In Europe during the Middle Ages, crime and punishment were often theatrical, with crowds gathering to witness executions and public humiliations. But what they witnessed wasn’t always a human trial — often, medieval courts meted out justice on animals. France kept the most extensive records of these trials, but they were also held in Switzerland, Germany, and occasionally Italy and Spain. There were two main types of medieval animal trials: secular trials, usually against one animal or a small group of animals, and religious proceedings on a group of pests, such as mice or locusts. The idea of animals on trial may seem whimsical now, but these were deadly serious affairs, with the same judges, executioners, and expenses of a human trial.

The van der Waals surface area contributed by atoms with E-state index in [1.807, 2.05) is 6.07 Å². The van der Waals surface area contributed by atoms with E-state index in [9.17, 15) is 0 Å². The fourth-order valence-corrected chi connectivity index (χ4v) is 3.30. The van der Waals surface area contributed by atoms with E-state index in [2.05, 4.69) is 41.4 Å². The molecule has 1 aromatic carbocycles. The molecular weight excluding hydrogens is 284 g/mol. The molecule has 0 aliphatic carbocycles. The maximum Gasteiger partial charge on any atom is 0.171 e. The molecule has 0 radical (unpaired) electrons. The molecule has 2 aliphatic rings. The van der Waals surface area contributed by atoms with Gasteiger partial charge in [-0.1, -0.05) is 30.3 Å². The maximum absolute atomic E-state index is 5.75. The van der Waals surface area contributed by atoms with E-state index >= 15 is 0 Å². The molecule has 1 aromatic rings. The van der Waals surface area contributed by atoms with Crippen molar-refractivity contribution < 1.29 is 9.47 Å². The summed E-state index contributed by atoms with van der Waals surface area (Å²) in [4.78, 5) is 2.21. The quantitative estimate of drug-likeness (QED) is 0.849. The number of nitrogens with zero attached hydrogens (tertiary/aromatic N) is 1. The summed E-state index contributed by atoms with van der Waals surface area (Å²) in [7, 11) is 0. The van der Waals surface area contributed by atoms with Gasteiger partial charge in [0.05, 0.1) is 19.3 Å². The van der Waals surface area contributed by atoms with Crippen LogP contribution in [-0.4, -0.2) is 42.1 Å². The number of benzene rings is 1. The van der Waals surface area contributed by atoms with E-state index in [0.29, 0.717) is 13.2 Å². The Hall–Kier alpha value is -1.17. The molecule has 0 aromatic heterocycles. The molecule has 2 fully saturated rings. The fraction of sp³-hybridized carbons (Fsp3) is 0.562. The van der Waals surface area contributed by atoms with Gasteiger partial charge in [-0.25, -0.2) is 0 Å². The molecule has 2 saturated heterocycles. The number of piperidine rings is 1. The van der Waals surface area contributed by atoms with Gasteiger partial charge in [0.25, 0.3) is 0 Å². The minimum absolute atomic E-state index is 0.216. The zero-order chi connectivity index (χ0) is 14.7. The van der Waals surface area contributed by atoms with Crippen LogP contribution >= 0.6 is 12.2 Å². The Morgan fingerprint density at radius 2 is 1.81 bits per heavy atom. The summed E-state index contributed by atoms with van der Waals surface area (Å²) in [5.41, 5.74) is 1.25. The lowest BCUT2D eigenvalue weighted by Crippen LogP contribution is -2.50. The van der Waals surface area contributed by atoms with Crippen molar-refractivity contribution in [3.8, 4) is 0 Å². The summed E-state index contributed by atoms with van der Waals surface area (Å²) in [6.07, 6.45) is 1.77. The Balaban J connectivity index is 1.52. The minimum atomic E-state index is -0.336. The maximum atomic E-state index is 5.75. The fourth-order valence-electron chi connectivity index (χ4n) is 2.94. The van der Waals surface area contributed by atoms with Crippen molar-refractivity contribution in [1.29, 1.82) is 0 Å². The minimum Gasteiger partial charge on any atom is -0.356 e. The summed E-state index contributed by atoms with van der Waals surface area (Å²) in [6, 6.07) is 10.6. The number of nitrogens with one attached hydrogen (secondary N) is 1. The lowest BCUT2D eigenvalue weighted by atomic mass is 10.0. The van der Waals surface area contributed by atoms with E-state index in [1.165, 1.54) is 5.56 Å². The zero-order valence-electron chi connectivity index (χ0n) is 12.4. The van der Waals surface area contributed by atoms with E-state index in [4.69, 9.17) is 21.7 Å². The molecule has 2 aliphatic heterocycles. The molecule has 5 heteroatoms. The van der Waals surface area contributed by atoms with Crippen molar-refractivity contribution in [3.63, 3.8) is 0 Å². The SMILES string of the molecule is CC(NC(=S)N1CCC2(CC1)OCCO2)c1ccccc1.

A surprisingly large number of the single-animal trials were pigs that had committed violence against human children. In one 1457 case in Savigny, France, a sow was accused of killing a 5-year-old child with her own six piglets tagging along. Her owner was accused only of negligence, but the pig was sentenced to death. Because the court could not prove their involvement, the piglets were spared. As for the mass trials in ecclesiastical courts, the local bishop (or someone from his staff) would typically appoint a human proxy for the accused pests. This person would have the impossible task of telling the accused to show up for their court date. In one case, a group of flies failed to appear and the court took pity on them for their small size and young age and assigned them different counsel. As part of the proceedings, a judge would hold one member of the species and tell it to leave. If it left, the community would give thankful prayers. If it stayed, the judge would excommunicate the pests from the church, and start organizing people to help rid them from the area.